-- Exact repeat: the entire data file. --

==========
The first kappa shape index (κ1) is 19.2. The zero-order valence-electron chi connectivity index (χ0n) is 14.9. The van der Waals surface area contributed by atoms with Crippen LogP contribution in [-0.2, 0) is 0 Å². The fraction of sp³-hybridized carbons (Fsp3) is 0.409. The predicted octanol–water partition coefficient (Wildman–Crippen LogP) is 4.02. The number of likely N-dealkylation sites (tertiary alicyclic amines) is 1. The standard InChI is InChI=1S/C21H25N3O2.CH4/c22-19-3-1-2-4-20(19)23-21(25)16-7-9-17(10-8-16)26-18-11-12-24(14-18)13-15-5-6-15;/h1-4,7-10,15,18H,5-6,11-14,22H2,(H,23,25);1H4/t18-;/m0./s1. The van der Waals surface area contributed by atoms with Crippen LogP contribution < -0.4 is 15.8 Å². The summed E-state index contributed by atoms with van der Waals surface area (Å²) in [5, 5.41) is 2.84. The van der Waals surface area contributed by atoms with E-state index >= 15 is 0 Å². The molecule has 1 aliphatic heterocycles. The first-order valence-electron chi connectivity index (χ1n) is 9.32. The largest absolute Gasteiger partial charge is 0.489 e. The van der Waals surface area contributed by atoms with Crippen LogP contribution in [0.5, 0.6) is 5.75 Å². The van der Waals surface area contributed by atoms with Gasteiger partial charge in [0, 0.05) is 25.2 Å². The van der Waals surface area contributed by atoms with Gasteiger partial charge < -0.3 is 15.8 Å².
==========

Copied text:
The first kappa shape index (κ1) is 19.2. The zero-order valence-electron chi connectivity index (χ0n) is 14.9. The van der Waals surface area contributed by atoms with Crippen LogP contribution in [-0.2, 0) is 0 Å². The fraction of sp³-hybridized carbons (Fsp3) is 0.409. The predicted octanol–water partition coefficient (Wildman–Crippen LogP) is 4.02. The number of likely N-dealkylation sites (tertiary alicyclic amines) is 1. The standard InChI is InChI=1S/C21H25N3O2.CH4/c22-19-3-1-2-4-20(19)23-21(25)16-7-9-17(10-8-16)26-18-11-12-24(14-18)13-15-5-6-15;/h1-4,7-10,15,18H,5-6,11-14,22H2,(H,23,25);1H4/t18-;/m0./s1. The van der Waals surface area contributed by atoms with Crippen LogP contribution < -0.4 is 15.8 Å². The summed E-state index contributed by atoms with van der Waals surface area (Å²) in [5, 5.41) is 2.84. The van der Waals surface area contributed by atoms with E-state index >= 15 is 0 Å². The molecule has 1 aliphatic heterocycles. The first-order valence-electron chi connectivity index (χ1n) is 9.32. The largest absolute Gasteiger partial charge is 0.489 e. The van der Waals surface area contributed by atoms with Crippen LogP contribution in [0.5, 0.6) is 5.75 Å². The van der Waals surface area contributed by atoms with Gasteiger partial charge in [0, 0.05) is 25.2 Å². The van der Waals surface area contributed by atoms with Gasteiger partial charge < -0.3 is 15.8 Å².